The engines alone – the LoB (Lines of Business) and SAP’s industry solutions such as Cash Management, Enterprise Product Engineering and Advanced Available-to-Promise and so on, which are not included in the S/4HANA core system – are excepted from this principle and must be separately licenced. But here also, credits may be possible.
The “old” solutions from the world of SAP ECC may only continue in use under SAP S/4HANA up to the 31st December 2025. The maintenance extension for ECC to 2027 does not carry the rights of use for the compatibility packs with it, as whatever happens the rights of use for these packs end on 31st December 2025.
For the majority of solutions an equivalent SAP S/4HANA successor has been defined and designated, along with information on when it can be implemented. Should this not be the case for one of your solutions, you should refer regularly to the SAP roadmap for information on its development.
A contract conversion involves the complete conversion of the contract, offering the customer a unique opportunity to put a pure S/4HANA contract in place, along with an update of the commercially neutral products. In the past changes in company structure or in strategy may have led to over-licensing which has in the meantime resulted in unnecessary costs (e.g. maintenance). As you cannot simply exchange, or return licences with SAP a contract conversion offers a one-off opportunity to unburden yourself of unused SAP licences (so-called “shelf-ware”) and to include products in a new contract that you really need, both today and in the future.
The new licence model no longer uses „named users“ as the basis for its calculation, rather it uses “user metrics”. “User metrics” covers the number of active users working with your licenced system. SAP uses the so-called “milkshake approach” for the conversion process. You could describe it metaphorically as all the old licences being mixed together in a single “pot” and subsequently being replaced by a new licence agreement. A BOM (Bill of Material) is created for the new licence agreement and this covers the licences you need now and in the future.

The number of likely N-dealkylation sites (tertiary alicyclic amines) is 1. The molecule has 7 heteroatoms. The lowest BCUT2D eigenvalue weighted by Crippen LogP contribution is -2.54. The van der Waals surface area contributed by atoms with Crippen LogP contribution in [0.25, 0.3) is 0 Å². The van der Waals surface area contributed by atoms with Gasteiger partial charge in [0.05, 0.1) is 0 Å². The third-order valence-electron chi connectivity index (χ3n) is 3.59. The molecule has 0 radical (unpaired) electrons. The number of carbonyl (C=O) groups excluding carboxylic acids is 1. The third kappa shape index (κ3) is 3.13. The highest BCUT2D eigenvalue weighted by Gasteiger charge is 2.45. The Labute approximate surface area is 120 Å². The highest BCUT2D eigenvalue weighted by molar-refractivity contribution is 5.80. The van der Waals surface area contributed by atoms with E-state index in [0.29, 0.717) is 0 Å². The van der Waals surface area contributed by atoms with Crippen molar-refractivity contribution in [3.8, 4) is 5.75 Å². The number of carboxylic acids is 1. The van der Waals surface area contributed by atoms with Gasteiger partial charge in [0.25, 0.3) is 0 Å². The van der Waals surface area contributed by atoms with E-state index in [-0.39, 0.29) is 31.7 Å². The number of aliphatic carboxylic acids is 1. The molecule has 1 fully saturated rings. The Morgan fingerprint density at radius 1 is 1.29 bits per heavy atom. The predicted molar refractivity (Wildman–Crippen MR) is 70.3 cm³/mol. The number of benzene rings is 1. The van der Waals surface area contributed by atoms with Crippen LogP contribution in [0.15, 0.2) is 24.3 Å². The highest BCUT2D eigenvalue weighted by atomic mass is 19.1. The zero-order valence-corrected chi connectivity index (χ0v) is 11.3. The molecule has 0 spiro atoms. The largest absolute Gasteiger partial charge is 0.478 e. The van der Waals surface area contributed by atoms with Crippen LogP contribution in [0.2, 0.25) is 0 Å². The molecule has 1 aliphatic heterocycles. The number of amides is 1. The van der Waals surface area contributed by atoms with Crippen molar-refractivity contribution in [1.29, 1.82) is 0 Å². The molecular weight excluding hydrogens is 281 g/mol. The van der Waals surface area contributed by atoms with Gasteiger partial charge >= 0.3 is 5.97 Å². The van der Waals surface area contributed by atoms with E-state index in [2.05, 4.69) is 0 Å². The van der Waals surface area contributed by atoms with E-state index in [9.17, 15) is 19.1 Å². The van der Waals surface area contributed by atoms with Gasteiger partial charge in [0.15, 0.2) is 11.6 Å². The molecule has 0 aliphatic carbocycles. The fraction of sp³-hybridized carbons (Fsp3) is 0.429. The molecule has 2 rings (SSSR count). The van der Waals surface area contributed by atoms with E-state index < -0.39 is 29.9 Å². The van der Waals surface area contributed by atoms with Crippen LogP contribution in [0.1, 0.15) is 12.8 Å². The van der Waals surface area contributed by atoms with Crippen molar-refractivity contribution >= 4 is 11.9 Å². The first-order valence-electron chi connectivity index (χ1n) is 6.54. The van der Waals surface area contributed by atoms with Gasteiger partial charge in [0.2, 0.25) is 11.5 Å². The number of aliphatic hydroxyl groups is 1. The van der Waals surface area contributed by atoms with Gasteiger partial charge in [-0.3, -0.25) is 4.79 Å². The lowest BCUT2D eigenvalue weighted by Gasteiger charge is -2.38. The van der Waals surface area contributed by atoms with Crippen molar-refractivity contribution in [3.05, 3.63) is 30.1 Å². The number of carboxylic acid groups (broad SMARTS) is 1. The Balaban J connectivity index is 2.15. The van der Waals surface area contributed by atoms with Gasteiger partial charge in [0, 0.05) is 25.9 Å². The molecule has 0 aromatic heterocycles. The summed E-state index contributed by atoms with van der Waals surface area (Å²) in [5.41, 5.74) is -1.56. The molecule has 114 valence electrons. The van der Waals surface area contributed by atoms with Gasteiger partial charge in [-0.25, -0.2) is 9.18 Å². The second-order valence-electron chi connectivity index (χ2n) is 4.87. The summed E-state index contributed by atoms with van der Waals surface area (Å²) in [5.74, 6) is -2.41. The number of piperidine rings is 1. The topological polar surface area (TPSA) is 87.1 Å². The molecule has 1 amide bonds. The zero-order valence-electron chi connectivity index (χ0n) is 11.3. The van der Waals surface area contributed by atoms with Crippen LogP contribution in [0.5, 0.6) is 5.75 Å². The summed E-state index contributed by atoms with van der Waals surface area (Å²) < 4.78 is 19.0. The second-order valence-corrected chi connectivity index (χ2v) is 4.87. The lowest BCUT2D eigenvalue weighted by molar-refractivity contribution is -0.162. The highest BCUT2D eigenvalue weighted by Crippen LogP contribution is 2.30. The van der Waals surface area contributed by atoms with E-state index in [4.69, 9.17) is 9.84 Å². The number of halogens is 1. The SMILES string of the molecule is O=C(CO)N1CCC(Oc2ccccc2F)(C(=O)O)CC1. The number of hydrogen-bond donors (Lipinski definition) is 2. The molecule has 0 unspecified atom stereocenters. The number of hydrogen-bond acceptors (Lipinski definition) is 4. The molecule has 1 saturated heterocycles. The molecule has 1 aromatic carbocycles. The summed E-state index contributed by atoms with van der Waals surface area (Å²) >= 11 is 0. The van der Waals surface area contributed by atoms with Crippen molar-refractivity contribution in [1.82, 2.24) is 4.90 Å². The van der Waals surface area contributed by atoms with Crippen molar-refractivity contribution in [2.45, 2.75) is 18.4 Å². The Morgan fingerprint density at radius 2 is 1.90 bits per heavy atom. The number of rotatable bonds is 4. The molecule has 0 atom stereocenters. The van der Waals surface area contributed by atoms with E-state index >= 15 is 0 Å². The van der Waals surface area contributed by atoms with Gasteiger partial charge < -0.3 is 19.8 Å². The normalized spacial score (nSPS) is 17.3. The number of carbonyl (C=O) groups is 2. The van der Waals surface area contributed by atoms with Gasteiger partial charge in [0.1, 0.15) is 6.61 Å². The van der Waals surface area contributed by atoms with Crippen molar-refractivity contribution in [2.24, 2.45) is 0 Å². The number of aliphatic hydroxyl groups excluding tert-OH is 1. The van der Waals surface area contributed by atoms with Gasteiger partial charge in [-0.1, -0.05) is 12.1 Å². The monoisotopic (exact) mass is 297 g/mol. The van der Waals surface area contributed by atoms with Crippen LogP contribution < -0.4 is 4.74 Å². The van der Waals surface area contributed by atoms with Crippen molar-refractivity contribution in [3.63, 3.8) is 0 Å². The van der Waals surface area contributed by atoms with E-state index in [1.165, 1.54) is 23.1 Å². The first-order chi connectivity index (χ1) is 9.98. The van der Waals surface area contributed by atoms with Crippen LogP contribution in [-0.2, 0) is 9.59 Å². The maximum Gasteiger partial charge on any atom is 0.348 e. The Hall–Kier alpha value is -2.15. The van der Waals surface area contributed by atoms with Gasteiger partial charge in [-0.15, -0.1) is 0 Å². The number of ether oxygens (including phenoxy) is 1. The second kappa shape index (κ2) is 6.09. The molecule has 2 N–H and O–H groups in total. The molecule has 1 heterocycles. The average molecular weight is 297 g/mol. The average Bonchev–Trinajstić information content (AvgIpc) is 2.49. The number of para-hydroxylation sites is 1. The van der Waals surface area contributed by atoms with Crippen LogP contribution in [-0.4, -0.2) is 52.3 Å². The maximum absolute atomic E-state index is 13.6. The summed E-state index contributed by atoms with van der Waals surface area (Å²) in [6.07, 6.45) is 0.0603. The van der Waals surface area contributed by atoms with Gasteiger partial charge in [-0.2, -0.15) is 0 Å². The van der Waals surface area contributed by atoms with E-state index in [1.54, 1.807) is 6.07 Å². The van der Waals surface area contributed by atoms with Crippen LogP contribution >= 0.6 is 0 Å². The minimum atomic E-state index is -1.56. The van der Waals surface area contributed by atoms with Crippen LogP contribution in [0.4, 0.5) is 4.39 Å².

At this point any worries you have about significant costs can be taken away as the costs of the newly aggregated licence list are offset against the existing licences, with only the difference in both totals to pay. The existing licence inventory can be offset by up to 100%.
The choice between product conversion and contract conversion is one made mostly at the end of the decision making process when all your exact needs have been identified. This is also part of the preparation of each SAP S/4HANA roadmap and must be looked at individually for each customer.
The right choice will not only significantly optimize your use of the SAP software but may also result in significant cost savings.
Scheer can help you in your search for the optimal solution.
Our team of experts is available to you at any time should you have any questions. Please contact us for a no-obligation consultation.
Your contact person
Izabela BaldiExpert SAP in mid tier